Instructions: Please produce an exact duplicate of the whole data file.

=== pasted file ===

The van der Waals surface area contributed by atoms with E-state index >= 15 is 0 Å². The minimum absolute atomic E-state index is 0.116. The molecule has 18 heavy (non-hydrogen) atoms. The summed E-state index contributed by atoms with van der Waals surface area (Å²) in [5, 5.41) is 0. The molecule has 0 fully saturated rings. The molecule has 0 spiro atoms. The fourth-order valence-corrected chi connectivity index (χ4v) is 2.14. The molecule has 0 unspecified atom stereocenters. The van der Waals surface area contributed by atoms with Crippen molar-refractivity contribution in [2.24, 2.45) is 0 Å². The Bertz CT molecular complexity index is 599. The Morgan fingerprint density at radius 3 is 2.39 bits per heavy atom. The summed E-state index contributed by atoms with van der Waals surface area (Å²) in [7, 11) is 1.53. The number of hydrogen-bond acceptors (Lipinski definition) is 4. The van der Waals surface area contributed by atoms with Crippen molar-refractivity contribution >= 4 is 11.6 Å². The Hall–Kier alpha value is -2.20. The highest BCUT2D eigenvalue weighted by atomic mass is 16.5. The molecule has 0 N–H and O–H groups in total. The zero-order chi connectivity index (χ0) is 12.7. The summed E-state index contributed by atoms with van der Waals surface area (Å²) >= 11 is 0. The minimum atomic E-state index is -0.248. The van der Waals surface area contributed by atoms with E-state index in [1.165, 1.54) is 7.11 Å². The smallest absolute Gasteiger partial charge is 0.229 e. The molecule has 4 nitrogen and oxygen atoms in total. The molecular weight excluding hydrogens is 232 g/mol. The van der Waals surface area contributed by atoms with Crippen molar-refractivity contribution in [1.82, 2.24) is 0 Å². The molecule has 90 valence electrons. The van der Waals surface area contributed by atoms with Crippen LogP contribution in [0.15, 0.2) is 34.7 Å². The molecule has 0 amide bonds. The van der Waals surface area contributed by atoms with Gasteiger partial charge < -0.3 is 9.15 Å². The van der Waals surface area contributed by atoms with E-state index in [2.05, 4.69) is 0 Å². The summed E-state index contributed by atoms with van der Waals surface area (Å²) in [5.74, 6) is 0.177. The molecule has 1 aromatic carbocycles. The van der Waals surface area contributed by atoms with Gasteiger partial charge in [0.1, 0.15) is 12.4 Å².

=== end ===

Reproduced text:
The van der Waals surface area contributed by atoms with E-state index >= 15 is 0 Å². The minimum absolute atomic E-state index is 0.116. The molecule has 18 heavy (non-hydrogen) atoms. The summed E-state index contributed by atoms with van der Waals surface area (Å²) in [5, 5.41) is 0. The molecule has 0 fully saturated rings. The molecule has 0 spiro atoms. The fourth-order valence-corrected chi connectivity index (χ4v) is 2.14. The molecule has 0 unspecified atom stereocenters. The van der Waals surface area contributed by atoms with Crippen molar-refractivity contribution in [2.24, 2.45) is 0 Å². The Bertz CT molecular complexity index is 599. The Morgan fingerprint density at radius 3 is 2.39 bits per heavy atom. The summed E-state index contributed by atoms with van der Waals surface area (Å²) in [7, 11) is 1.53. The number of hydrogen-bond acceptors (Lipinski definition) is 4. The van der Waals surface area contributed by atoms with Crippen molar-refractivity contribution >= 4 is 11.6 Å². The Hall–Kier alpha value is -2.20. The highest BCUT2D eigenvalue weighted by atomic mass is 16.5. The molecule has 0 N–H and O–H groups in total. The zero-order chi connectivity index (χ0) is 12.7. The summed E-state index contributed by atoms with van der Waals surface area (Å²) >= 11 is 0. The minimum atomic E-state index is -0.248. The van der Waals surface area contributed by atoms with E-state index in [1.165, 1.54) is 7.11 Å². The smallest absolute Gasteiger partial charge is 0.229 e. The molecule has 4 nitrogen and oxygen atoms in total. The molecular weight excluding hydrogens is 232 g/mol. The van der Waals surface area contributed by atoms with Crippen molar-refractivity contribution in [1.82, 2.24) is 0 Å². The molecule has 90 valence electrons. The van der Waals surface area contributed by atoms with Crippen LogP contribution in [0.15, 0.2) is 34.7 Å². The molecule has 0 amide bonds. The van der Waals surface area contributed by atoms with Gasteiger partial charge < -0.3 is 9.15 Å². The van der Waals surface area contributed by atoms with E-state index in [2.05, 4.69) is 0 Å². The summed E-state index contributed by atoms with van der Waals surface area (Å²) in [5.74, 6) is 0.177. The molecule has 1 aromatic carbocycles. The van der Waals surface area contributed by atoms with Gasteiger partial charge in [0.1, 0.15) is 12.4 Å².